Earthquake risk and asbestos threaten the Santomarco tunnel in Italy
The project for the doubling of the Santomarco tunnel, in southern Italy, may be halted due to the discovery of an active fault in the earth’s crust and the presence of asbestos underneath the area. The tunnel plays a key role in the development of the TEN-T Scandinavian-Mediterranean corridor because it would allow longer and heavier freight trains to leave the port of Gioia Tauro.
The port of Gioia Tauro is strategically located on the Mediterranean sea and is the fifth Italian port for TEUs handled. In addition, the relevance of the port of Gioia Tauro for the TEN-T network can be confirmed by the attention it has received from the EU over the past years. Already in 2010, for example, the European Commission allocated 450 million euros to strengthen the railway connections of the port. However, because of various delays, equipping the port with a rail connection was finalised only in 2021.
Since finally getting a railway connection last year, the port has been offering rail connections to the inland ports in Nola, Bologna, and Padova. However, the infrastructure in the area does not yet allow the transit of trains 550 and 750 metres long. The plan for the new Santomarco tunnel aims at fixing this problem so that volumes can increase and costs can drop. On the other hand, recent developments might hinder, or even cancel, the realisation of this project.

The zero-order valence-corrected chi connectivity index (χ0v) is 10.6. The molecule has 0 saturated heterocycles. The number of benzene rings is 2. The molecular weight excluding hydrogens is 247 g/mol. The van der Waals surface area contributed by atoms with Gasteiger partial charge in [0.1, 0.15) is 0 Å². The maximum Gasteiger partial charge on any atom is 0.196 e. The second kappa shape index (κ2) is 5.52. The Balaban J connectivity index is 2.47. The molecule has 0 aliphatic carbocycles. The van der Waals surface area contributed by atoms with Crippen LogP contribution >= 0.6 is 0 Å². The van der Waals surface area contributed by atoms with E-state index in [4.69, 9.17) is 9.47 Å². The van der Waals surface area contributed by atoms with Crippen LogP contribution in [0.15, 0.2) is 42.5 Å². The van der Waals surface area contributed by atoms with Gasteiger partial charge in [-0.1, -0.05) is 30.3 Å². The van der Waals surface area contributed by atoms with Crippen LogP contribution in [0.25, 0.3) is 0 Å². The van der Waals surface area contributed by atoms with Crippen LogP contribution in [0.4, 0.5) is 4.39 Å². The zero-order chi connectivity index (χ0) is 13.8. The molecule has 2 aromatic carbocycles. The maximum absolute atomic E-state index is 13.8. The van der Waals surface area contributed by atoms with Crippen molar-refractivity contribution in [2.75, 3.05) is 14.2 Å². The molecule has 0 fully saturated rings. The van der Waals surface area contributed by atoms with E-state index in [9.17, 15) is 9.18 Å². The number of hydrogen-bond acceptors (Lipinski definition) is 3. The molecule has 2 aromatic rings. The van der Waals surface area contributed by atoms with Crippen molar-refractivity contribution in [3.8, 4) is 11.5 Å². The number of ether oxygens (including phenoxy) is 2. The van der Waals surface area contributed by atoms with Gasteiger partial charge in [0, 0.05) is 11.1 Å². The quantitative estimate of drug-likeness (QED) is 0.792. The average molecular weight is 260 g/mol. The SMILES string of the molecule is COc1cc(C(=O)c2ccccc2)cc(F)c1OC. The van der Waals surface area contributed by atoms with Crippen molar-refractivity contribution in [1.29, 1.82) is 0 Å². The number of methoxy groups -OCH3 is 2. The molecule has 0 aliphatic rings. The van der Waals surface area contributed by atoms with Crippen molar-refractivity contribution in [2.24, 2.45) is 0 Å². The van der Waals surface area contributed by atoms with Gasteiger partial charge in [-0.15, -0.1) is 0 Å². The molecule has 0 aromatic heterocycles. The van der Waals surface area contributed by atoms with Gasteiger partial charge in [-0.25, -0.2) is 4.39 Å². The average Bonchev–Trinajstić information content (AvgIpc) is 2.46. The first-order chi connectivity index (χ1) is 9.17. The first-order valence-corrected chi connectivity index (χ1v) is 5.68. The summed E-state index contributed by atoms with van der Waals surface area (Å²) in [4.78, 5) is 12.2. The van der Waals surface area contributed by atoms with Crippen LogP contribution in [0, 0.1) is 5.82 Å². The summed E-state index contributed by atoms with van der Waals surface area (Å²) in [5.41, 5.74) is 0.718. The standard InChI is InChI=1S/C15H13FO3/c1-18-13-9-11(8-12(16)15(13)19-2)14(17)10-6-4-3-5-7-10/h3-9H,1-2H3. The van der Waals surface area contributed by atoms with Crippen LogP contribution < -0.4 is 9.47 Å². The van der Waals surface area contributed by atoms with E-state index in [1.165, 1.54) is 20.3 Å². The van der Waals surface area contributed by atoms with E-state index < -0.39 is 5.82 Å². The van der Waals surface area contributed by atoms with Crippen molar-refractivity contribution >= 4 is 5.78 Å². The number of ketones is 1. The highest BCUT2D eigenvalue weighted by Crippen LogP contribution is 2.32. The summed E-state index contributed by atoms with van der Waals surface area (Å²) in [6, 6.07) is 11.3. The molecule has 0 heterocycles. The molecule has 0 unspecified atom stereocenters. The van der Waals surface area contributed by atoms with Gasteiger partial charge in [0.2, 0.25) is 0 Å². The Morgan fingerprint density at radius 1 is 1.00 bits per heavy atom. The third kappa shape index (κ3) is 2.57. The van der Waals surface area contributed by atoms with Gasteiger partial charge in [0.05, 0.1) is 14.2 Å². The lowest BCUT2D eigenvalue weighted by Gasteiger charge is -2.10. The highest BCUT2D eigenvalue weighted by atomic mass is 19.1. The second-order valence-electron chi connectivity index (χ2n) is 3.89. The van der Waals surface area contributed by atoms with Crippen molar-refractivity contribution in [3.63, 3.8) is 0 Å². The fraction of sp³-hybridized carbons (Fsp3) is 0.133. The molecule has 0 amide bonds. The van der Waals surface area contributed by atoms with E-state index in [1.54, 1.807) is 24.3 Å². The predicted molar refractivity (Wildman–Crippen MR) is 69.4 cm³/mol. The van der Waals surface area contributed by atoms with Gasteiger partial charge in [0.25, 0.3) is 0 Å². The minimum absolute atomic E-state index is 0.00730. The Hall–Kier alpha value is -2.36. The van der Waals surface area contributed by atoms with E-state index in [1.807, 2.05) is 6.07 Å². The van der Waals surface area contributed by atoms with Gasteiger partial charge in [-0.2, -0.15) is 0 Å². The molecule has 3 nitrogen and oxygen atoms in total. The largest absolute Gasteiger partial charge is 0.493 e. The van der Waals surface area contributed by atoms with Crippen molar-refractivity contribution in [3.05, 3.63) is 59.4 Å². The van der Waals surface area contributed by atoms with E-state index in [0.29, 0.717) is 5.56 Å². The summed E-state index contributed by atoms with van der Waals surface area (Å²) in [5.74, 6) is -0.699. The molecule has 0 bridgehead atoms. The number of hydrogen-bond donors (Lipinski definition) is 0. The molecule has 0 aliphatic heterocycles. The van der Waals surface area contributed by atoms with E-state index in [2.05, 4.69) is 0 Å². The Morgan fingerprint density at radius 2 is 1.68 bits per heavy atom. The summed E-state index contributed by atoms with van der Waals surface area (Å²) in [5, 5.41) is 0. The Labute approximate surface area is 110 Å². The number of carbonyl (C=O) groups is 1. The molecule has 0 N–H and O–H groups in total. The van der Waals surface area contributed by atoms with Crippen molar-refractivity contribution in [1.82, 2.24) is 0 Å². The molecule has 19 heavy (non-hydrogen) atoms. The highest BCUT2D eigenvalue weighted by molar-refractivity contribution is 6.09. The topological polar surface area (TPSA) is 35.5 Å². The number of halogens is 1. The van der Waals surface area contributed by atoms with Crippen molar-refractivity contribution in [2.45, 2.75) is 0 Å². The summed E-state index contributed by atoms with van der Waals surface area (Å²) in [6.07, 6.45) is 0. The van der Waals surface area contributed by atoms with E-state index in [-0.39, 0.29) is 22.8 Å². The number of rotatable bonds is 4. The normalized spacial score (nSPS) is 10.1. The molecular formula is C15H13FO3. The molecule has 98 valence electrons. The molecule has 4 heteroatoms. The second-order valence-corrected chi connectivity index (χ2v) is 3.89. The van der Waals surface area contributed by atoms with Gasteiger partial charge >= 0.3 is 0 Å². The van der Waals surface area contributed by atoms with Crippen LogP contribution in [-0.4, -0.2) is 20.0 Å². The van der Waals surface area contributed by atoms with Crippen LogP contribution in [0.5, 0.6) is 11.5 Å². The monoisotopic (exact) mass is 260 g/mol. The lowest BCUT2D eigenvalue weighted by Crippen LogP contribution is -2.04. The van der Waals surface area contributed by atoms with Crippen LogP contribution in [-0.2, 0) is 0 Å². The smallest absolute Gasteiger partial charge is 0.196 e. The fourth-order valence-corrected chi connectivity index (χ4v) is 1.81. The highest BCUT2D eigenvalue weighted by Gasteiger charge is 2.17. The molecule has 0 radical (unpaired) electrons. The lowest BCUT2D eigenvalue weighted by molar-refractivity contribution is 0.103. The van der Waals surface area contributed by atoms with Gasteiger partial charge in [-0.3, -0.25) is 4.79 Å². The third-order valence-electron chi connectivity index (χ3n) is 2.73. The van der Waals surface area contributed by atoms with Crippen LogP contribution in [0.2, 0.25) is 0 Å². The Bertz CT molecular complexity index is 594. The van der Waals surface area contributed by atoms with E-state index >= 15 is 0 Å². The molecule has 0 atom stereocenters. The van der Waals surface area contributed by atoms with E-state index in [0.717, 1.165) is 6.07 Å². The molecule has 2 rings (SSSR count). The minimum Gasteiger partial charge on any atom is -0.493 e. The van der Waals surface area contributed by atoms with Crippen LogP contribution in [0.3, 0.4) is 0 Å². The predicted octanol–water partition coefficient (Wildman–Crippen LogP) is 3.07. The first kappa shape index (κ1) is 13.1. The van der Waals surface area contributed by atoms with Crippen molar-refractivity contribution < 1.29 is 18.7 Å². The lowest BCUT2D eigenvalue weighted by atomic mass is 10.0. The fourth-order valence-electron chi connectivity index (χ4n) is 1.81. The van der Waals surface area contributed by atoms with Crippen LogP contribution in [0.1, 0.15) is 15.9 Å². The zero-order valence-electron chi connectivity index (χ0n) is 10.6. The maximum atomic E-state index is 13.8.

Shaky grounds and health risks jeopardise the Santomarco tunnel
The first alarm was raised at the beginning of November by Carlo Tansi, geologist and researcher for the Italian National Research Council. As Tansi pointed out, the fault that is supposed to be crossed by the new line has caused many earthquakes in the nearby Crati valley. Moreover, he underlined that some of the rocks underneath the area contain asbestos.
Tansi’s concerns were shared by the Italian left-wing party Sinistra Italiana (Italian Left). The party has made clear that they were not satisfied with the public debate held at the end of August. As they claim, there was no mention of the environmental impact of the project, nor the risks that workers would be taking while carrying out the project.
As an alternative solution, the party proposed a revision of the Recovery and Resilience Facility to boost the Jonic railway line. This line runs on the Italian southeast coast from Reggio Calabria to Taranto. Currently, however, this line does not allow the transit of longer and heavier trains.